Solar cells and photovoltaic modules are only one part of a solar energy system and other aspects need to be considered when heading towards a high penetration of PV in our electricity network. This tutorial discusses the fundamentals of PV systems and their integration into the grid. One challenge is the fluctuating nature of solar energy which is not always matched to consumption and therefore requires storage solutions. This tutorial discusses options for short-term and seasonal storage solutions and requirements to reach a stable grid with high amount of wind and solar power.
Speakers / Authors:
Dr. Sarah Kurtz / UCMerced
Prof. Arno Smets/TU Delft
This tutorial will be presented in two parts with the PV Systems part covered by Dr. Smets and the Storage Solutions covered by Dr. Kurtz.
In the first part of this tutorial we will cover the design of photovoltaic systems, such as utility scale solar farms or residential scale systems (both on and off the grid). You will learn about the function and operation of various components including inverters, batteries, DC-DC converters and their interaction with both the photovoltaic modules and the grid. The different types of inverters, methods of maximal power point tracking and the overall efficiency of energy conversion of the system will be discussed. The design principle of PV systems for different applications, A wide variety of applications of PV systems, such as off-grid, grid-connected, microgrids, will be discussed.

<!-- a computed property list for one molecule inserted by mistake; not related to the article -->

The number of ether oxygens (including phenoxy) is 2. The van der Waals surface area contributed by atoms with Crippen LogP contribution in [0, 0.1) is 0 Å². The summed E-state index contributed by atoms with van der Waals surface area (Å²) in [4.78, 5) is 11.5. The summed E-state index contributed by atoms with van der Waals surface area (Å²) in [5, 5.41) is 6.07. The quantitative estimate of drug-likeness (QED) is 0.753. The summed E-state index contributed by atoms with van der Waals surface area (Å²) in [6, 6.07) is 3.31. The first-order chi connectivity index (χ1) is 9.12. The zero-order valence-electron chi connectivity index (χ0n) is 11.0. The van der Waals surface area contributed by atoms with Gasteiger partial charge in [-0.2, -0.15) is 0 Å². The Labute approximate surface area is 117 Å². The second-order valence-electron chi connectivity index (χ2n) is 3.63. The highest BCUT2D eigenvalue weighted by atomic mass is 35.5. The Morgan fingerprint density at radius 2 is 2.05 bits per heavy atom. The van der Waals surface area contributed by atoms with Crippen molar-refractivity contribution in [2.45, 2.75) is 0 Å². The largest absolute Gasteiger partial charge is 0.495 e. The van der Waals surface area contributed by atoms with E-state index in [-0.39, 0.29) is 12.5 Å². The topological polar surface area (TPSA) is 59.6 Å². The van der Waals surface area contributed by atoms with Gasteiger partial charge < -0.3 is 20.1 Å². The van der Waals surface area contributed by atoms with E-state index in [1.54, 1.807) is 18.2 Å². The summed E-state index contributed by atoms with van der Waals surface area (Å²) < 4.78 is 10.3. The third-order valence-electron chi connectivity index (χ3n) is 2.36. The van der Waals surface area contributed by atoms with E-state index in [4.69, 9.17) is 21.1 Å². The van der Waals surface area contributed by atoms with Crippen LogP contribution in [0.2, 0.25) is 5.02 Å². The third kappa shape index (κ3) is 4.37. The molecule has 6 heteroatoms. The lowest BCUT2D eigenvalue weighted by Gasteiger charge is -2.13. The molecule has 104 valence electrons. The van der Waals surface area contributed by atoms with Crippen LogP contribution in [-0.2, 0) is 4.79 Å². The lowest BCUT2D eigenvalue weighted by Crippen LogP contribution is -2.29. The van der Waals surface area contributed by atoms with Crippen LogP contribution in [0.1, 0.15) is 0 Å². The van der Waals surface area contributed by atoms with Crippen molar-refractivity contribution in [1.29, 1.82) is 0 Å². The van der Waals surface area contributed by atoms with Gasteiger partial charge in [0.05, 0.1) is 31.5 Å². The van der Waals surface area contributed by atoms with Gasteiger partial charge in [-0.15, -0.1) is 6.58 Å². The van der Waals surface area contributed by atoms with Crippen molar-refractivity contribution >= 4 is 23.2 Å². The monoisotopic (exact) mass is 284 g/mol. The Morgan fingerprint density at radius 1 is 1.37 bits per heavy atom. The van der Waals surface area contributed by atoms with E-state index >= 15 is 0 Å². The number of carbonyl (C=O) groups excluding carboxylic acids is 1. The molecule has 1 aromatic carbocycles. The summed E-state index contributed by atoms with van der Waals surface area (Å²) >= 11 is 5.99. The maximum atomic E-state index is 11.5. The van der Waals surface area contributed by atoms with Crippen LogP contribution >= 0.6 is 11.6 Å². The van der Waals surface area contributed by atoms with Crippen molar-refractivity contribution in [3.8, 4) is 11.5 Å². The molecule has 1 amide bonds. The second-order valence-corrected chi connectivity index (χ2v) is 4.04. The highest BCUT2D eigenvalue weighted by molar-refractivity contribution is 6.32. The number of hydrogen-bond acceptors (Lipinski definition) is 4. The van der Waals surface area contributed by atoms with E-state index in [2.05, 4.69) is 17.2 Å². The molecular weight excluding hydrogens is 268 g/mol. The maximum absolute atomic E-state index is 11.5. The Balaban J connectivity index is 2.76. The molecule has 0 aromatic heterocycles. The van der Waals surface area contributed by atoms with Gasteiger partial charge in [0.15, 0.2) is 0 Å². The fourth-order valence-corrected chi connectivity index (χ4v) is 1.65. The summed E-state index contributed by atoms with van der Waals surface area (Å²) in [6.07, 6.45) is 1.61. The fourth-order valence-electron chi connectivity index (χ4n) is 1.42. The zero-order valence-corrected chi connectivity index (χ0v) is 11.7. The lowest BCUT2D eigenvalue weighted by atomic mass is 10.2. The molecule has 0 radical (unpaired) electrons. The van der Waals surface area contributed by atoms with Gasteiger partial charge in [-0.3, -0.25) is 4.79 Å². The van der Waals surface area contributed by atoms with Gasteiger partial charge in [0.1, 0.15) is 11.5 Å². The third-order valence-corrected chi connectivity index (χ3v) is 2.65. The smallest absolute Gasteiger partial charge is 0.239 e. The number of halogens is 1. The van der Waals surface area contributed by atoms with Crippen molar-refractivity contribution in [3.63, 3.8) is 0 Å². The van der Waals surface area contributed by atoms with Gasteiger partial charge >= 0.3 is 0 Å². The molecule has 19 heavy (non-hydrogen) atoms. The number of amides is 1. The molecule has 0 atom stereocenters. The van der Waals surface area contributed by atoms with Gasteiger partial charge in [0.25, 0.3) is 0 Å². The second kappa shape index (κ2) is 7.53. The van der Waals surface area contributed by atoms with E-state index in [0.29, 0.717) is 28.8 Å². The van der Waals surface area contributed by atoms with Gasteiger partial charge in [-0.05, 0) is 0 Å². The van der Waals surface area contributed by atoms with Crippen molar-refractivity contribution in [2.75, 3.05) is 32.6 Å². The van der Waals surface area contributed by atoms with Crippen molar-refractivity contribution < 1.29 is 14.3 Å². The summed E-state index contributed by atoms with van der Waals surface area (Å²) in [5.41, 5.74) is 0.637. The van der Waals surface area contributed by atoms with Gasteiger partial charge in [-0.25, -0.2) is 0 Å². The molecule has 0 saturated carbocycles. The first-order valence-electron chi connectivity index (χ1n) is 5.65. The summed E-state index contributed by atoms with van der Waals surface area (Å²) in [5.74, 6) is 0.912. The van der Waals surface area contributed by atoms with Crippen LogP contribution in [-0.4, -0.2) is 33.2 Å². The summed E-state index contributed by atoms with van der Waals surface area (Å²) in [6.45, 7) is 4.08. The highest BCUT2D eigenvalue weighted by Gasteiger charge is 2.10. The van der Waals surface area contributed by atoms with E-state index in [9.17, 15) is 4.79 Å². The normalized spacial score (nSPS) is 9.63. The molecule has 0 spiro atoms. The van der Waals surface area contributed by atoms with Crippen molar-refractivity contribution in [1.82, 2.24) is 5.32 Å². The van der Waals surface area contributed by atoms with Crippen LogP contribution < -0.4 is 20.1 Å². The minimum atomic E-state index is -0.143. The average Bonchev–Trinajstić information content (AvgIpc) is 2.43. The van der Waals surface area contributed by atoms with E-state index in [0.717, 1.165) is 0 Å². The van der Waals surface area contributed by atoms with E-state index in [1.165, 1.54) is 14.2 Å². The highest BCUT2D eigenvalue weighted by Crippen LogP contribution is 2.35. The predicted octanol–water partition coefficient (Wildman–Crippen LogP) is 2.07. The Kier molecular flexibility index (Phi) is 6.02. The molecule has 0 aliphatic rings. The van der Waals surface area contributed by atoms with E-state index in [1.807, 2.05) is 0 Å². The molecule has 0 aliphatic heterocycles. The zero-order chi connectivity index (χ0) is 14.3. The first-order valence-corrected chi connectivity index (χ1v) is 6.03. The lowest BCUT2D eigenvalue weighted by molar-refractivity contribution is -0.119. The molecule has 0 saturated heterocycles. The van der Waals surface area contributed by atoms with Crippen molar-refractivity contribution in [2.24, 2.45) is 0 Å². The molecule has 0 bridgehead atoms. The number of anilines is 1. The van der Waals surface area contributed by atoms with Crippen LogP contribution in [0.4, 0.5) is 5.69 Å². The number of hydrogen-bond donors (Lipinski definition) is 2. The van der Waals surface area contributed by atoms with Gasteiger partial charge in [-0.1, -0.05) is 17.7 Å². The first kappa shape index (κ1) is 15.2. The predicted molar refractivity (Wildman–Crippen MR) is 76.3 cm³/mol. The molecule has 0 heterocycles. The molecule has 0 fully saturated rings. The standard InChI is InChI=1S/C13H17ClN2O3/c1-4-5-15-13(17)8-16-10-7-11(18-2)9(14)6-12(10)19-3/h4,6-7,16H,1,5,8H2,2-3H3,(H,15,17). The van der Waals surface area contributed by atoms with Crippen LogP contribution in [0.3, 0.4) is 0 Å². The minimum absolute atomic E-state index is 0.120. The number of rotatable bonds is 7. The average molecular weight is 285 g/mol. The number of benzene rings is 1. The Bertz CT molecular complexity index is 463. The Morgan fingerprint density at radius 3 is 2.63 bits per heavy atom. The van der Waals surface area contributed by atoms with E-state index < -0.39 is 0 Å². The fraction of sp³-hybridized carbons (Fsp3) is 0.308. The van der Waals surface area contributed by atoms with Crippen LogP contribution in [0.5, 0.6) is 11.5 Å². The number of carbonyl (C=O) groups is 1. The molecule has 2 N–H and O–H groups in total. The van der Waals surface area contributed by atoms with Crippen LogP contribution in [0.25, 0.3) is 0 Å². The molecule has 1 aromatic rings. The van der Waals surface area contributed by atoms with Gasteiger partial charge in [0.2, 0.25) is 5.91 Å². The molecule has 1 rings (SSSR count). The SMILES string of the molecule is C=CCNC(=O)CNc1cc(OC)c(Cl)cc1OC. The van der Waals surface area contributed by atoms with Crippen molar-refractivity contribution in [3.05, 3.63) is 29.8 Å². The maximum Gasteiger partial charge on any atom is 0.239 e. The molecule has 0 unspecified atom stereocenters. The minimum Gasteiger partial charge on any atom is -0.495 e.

We will then discuss the storage solutions needed to facilitate high penetration of solar including: peaking power (< 4 hours), diurnal storage (generally 4-12 hours), cross-day storage (generally 12 – 30 hours), and seasonal storage (may be 30 – 1000 hours, including cross sector storage). The number of specified hours is the ratio of the rated energy to the rated power for the storage. Then, we will review the storage technologies available commercially and under development, including pumped hydro (the largest today), lithium-ion batteries (fastest growing today), other forms of gravity storage, compressed air storage, flow batteries, liquid air or carbon dioxide, zinc batteries, and more. Prices for lithium-ion batteries are coming down rapidly and efficiencies are high, but lifetimes and scalability are poor. The tutorial will emphasize how a collection of solutions is likely to be most effective at supporting solar- and wind-driven grids.